a figure of speech in which a word or phrase is applied to an object or action to which it is not literally applicable
If you’re a writer, of course you know what the word metaphor means. But you might not know that the word was first introduced in the year 1447 with the book The Ordinal of Alchemy by Thomas Norton. Alchemists, because of the forbidden tradition of writing down spells and secrets of their art, had to be obscure when transmitting their esoteric knowledge to prime pupils. Thus, the term metaphor was born.
It’s exciting to think of yourself as an alchemist who can turn lead into gold. You’re a wordsmith who takes language and gives it meaning. Aside from the very real gold your final creation can bring you, contributing your art to the world brings gold to your listeners in the form of improved quality of life.
My favorite technique for creating fresh metaphors is the “duh” technique (I learned this from Shane Adams). You start with your first object, cake. Think of the most obvious characteristic of the object, as in the cake is round. This is called the “duh” description. Now take the “duh” description and think of something else that has that quality or characteristic. The cake is round… duh… what else is round? The moon. Now think of a “duh” characteristic of the second object, the moon glows, the moon is distant. Now plug those new traits into the original, the cake glows like a distant moon.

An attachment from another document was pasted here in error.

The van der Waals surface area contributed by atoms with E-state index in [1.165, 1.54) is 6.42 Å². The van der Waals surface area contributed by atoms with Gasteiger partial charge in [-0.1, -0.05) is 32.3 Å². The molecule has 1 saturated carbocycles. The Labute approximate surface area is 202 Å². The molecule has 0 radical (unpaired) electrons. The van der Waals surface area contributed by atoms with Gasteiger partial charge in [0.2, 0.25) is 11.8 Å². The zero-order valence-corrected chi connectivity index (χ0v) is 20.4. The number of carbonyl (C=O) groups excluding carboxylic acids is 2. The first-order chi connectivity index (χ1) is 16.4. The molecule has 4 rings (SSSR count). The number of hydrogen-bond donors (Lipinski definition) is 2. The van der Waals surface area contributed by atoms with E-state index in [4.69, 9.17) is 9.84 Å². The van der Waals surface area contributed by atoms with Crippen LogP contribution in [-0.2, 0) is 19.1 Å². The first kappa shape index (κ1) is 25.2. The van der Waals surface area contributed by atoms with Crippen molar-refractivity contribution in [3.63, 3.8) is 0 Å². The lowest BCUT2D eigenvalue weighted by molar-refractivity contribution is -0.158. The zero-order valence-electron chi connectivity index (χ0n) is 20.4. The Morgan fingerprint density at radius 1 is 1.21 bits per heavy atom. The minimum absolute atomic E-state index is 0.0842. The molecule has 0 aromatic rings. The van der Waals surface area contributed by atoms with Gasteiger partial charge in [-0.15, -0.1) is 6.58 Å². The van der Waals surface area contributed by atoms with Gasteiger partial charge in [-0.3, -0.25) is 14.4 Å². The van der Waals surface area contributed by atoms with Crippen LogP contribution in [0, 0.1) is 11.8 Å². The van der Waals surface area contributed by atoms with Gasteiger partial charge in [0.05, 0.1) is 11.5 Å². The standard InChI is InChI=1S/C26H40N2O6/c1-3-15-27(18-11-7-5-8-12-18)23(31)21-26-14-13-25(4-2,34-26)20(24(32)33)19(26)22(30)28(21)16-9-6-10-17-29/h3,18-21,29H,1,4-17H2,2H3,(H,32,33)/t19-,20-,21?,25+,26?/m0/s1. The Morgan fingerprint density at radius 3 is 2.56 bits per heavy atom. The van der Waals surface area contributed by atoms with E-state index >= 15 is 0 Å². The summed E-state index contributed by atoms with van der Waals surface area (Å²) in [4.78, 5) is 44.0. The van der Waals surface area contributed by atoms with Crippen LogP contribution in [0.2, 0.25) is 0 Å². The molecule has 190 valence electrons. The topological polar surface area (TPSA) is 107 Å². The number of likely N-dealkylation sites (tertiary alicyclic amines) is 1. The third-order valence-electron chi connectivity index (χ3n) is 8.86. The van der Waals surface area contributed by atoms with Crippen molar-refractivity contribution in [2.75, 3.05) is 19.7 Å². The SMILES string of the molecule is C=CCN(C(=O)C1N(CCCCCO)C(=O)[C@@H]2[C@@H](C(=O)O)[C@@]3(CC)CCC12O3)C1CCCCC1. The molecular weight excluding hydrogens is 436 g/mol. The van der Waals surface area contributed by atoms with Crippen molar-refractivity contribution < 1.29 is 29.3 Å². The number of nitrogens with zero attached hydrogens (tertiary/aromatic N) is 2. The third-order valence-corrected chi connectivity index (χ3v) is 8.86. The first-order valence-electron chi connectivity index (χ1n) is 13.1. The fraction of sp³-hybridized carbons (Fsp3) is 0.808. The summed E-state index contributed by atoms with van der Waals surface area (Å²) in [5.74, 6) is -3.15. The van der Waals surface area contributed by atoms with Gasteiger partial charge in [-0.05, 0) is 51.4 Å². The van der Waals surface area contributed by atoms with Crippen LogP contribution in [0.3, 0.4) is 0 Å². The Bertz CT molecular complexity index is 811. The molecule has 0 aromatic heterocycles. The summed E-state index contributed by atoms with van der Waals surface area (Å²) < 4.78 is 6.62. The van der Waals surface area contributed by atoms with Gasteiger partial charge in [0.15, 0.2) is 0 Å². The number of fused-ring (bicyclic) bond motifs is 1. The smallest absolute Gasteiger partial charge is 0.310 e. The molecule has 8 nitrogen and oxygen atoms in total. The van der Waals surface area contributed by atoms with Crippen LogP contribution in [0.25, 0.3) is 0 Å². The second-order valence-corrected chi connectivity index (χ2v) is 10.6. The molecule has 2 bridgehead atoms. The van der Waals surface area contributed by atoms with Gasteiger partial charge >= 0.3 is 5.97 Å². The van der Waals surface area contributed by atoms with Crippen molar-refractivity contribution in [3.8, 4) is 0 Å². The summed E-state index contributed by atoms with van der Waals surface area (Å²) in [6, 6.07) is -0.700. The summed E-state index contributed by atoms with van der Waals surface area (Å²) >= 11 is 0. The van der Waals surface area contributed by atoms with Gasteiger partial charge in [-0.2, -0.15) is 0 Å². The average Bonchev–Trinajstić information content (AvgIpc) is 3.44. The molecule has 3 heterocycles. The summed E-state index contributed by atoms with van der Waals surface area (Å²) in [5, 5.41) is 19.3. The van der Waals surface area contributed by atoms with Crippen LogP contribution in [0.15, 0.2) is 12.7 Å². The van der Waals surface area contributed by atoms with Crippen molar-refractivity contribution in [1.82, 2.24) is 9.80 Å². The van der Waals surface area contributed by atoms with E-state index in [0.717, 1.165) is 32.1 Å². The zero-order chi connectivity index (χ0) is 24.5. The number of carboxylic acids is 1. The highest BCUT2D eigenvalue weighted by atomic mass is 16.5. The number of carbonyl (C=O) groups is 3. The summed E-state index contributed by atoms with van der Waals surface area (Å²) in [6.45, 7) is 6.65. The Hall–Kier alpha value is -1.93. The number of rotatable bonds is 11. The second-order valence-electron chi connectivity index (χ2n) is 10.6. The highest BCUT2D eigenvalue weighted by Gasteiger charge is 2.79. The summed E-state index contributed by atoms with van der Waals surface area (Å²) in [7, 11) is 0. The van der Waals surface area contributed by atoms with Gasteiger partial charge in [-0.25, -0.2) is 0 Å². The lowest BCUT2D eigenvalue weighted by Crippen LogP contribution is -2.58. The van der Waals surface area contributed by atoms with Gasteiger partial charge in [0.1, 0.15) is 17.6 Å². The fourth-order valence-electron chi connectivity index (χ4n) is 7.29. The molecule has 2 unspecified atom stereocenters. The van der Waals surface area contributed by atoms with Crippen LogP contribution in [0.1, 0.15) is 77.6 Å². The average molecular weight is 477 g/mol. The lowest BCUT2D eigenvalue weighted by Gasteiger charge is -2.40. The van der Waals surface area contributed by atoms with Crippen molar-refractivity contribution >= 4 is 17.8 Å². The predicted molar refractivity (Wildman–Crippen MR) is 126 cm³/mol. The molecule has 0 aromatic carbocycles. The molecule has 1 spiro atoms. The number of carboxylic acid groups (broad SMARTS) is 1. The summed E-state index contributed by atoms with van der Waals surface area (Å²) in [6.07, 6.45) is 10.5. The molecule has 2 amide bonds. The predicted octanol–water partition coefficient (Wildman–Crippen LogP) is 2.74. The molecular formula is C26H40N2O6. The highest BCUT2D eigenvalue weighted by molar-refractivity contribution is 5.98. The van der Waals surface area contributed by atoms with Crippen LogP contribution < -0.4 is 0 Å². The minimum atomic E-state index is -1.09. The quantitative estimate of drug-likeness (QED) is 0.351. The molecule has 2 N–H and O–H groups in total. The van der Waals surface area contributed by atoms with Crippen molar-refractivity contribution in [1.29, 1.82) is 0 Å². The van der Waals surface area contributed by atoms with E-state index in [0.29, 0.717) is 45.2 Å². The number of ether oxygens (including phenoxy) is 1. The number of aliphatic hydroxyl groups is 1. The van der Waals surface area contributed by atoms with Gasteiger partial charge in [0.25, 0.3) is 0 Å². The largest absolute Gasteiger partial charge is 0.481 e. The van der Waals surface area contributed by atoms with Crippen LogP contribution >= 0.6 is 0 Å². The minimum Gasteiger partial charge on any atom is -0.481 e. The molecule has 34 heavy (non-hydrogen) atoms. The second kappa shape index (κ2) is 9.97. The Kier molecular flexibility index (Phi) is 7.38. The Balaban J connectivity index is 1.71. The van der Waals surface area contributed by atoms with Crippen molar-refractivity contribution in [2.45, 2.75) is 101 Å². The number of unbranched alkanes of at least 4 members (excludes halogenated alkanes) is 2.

Your songwriting is the language of your soul. Look within and transform the world.